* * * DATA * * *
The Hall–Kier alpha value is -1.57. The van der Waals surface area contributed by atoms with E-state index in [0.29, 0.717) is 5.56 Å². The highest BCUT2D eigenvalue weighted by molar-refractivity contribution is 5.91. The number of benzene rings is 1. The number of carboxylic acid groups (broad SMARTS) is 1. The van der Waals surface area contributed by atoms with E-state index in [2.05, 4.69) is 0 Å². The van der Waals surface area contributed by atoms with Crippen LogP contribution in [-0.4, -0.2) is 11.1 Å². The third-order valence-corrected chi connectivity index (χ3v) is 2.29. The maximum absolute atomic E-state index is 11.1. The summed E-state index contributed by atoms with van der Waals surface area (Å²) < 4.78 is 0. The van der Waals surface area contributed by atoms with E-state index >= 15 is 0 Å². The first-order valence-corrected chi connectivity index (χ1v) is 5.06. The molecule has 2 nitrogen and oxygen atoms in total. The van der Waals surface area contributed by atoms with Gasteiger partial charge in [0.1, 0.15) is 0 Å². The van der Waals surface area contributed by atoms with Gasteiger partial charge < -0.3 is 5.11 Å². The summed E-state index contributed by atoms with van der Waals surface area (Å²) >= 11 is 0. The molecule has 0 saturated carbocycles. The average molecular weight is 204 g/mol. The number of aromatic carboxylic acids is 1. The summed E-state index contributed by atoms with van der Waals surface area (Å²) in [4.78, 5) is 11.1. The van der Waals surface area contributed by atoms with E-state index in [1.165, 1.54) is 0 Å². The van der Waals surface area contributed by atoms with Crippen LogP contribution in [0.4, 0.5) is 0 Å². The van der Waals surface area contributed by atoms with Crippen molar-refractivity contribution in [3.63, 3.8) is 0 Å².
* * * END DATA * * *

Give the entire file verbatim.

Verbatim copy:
The Hall–Kier alpha value is -1.57. The van der Waals surface area contributed by atoms with E-state index in [0.29, 0.717) is 5.56 Å². The highest BCUT2D eigenvalue weighted by molar-refractivity contribution is 5.91. The number of benzene rings is 1. The number of carboxylic acid groups (broad SMARTS) is 1. The van der Waals surface area contributed by atoms with E-state index in [2.05, 4.69) is 0 Å². The van der Waals surface area contributed by atoms with Crippen LogP contribution in [-0.4, -0.2) is 11.1 Å². The third-order valence-corrected chi connectivity index (χ3v) is 2.29. The maximum absolute atomic E-state index is 11.1. The summed E-state index contributed by atoms with van der Waals surface area (Å²) < 4.78 is 0. The van der Waals surface area contributed by atoms with E-state index >= 15 is 0 Å². The first-order valence-corrected chi connectivity index (χ1v) is 5.06. The molecule has 2 nitrogen and oxygen atoms in total. The van der Waals surface area contributed by atoms with Gasteiger partial charge in [0.1, 0.15) is 0 Å². The van der Waals surface area contributed by atoms with Gasteiger partial charge < -0.3 is 5.11 Å². The summed E-state index contributed by atoms with van der Waals surface area (Å²) >= 11 is 0. The molecule has 0 saturated carbocycles. The average molecular weight is 204 g/mol. The number of aromatic carboxylic acids is 1. The summed E-state index contributed by atoms with van der Waals surface area (Å²) in [4.78, 5) is 11.1. The van der Waals surface area contributed by atoms with E-state index in [1.165, 1.54) is 0 Å². The van der Waals surface area contributed by atoms with Crippen LogP contribution in [0.4, 0.5) is 0 Å². The van der Waals surface area contributed by atoms with Crippen molar-refractivity contribution in [3.63, 3.8) is 0 Å².